Service of opposition to applicant's business address acceptable, says TTAB

United States of America

In Chocoladefabriken Lindt & Sprungli AG v Flores (Opposition 91187963, July 30 2009), in a precedential opinion, the Trademark Trial and Appeal Board (TTAB) has held that the opponent's service of its notice of opposition on the applicant at his business address, rather than at the address of record, was acceptable.

On August 1 2007 the US Patent and Trademark Office (USPTO) amended the rules governing the procedure by which parties litigate inter partes proceedings before the TTAB.

Since the 2007 amendments, litigants before the TTAB have had to adapt to procedural rules more akin to the rules of procedure that govern litigants before US federal courts. For example, prior to the 2007 amendments, the rules required only that the plaintiff file the notice of opposition or petition for cancellation with the TTAB. The TTAB then essentially effected service itself by forwarding a copy of the notice of opposition or petition for cancellation to the defendant. Thus, a plaintiff needed only file the notice of opposition or petition for cancellation, together with the required fee, with the TTAB to commence the proceedings. However, under the amended rules, the plaintiff must now effect service itself, concurrently with the filing of the notice of opposition or petition for cancellation with the TTAB, and must provide proof of such service to the TTAB in order for the proceedings to be commenced.

Moreover, the rules specify which of the defendant’s addresses a plaintiff must use when attempting to effect service. For example, a plaintiff filing a notice of opposition must serve a copy of the notice on the attorney of record for the applicant, or, if there is no attorney of record, the applicant or the applicant’s domestic representative, at the correspondence address of record in the USPTO (Trademark Rule 2.101). Because the period of time in which a plaintiff may oppose an application is very limited, it is critical that the plaintiff establish proper service of the notice of opposition prior to the expiration of the opposition period.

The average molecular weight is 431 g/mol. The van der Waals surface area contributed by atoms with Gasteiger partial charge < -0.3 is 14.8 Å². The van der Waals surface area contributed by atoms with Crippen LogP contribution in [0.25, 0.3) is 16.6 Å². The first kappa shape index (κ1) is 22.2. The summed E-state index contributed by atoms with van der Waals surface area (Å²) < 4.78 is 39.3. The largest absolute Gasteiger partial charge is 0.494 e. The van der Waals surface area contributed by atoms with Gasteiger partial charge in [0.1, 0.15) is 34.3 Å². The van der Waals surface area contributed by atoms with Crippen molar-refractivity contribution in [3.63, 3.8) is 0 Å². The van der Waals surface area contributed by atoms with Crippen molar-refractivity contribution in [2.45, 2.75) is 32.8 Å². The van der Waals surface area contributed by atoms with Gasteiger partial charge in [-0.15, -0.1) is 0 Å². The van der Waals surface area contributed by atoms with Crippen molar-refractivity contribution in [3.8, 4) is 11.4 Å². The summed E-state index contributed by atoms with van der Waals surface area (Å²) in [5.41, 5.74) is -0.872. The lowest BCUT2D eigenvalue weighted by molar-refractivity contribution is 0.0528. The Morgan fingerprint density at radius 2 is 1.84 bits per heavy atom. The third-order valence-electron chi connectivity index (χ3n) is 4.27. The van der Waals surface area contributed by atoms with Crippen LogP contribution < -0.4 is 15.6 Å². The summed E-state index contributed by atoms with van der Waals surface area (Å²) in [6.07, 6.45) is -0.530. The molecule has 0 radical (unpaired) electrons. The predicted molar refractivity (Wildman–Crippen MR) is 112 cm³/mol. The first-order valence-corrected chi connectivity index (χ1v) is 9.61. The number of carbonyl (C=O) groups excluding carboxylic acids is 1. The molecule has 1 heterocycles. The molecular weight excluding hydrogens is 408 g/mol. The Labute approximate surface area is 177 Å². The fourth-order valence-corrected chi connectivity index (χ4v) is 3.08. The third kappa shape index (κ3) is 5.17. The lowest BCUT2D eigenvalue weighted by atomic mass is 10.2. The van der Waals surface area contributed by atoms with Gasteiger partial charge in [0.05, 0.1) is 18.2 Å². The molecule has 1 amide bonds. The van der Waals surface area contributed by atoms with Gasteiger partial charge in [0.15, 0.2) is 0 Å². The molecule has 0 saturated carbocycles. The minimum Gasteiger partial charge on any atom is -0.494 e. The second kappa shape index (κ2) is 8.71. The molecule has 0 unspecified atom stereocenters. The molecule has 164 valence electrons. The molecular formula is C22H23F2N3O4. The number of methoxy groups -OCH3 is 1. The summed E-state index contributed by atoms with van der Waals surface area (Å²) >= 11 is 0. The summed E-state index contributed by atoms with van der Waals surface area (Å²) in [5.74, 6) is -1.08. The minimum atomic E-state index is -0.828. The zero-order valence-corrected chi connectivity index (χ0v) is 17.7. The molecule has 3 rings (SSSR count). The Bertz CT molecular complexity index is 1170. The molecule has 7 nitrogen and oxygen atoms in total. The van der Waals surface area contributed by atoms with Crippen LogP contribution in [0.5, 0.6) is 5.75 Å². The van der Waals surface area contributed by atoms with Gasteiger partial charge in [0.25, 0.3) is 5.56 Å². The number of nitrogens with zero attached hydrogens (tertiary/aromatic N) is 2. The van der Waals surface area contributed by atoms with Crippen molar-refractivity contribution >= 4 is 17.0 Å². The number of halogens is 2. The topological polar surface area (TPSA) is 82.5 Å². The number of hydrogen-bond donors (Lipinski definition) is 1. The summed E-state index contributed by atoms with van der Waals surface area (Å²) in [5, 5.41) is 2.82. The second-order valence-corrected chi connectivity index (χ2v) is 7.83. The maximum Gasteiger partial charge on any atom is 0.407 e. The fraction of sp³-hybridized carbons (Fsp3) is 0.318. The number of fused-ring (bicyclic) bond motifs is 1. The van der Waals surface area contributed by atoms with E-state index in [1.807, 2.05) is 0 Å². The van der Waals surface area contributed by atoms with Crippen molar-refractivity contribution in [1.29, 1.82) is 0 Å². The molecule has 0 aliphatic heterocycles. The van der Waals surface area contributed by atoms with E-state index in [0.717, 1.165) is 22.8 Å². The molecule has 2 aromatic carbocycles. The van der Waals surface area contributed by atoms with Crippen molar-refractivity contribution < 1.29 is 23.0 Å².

In the present case, the TTAB addressed the issue of “whether [the opponent]'s failure to serve the complaint on the applicant's 'correspondence address of record', as that phrase is used in [the rules], nullifies the opposition”. Opponent Chocoladefabriken Lindt & Sprungli AG had served its notice of opposition by mailing it to the applicant’s business address, rather than to the correspondence address of record, which happened to be the address of his attorney. The applicant served an answer and alleged an affirmative defence of insufficient service. Shortly thereafter, Lindt mailed a copy of the notice of opposition to the address of record of the applicant’s attorneys. The applicant then moved to dismiss the opposition for improper service. Because Lindt did not object to the timeliness of the motion to dismiss, the TTAB considered its merits.

Lindt did not dispute that it had initially served the notice of opposition on the applicant at his business address, and not at his correspondence address. Nevertheless, the TTAB declined to elevate form over substance and held that Lindt’s actions were “sufficient to comply with Trademark Rule 2.101”. The TTAB noted that there is a “distinction between a complete lack of actual services and defective but curable actual service” and stated that “[t]he purpose of service in a [TTAB] proceedings is to provide notice of the action”. Because the applicant clearly had notice of the action - he filed a timely answer - and because Lindt promptly cured the technical deficiency of service, the TTAB denied the applicant’s motion to dismiss and permitted the opposition to go forward.

Laura Miller, Kilpatrick Stockton LLP, Atlanta

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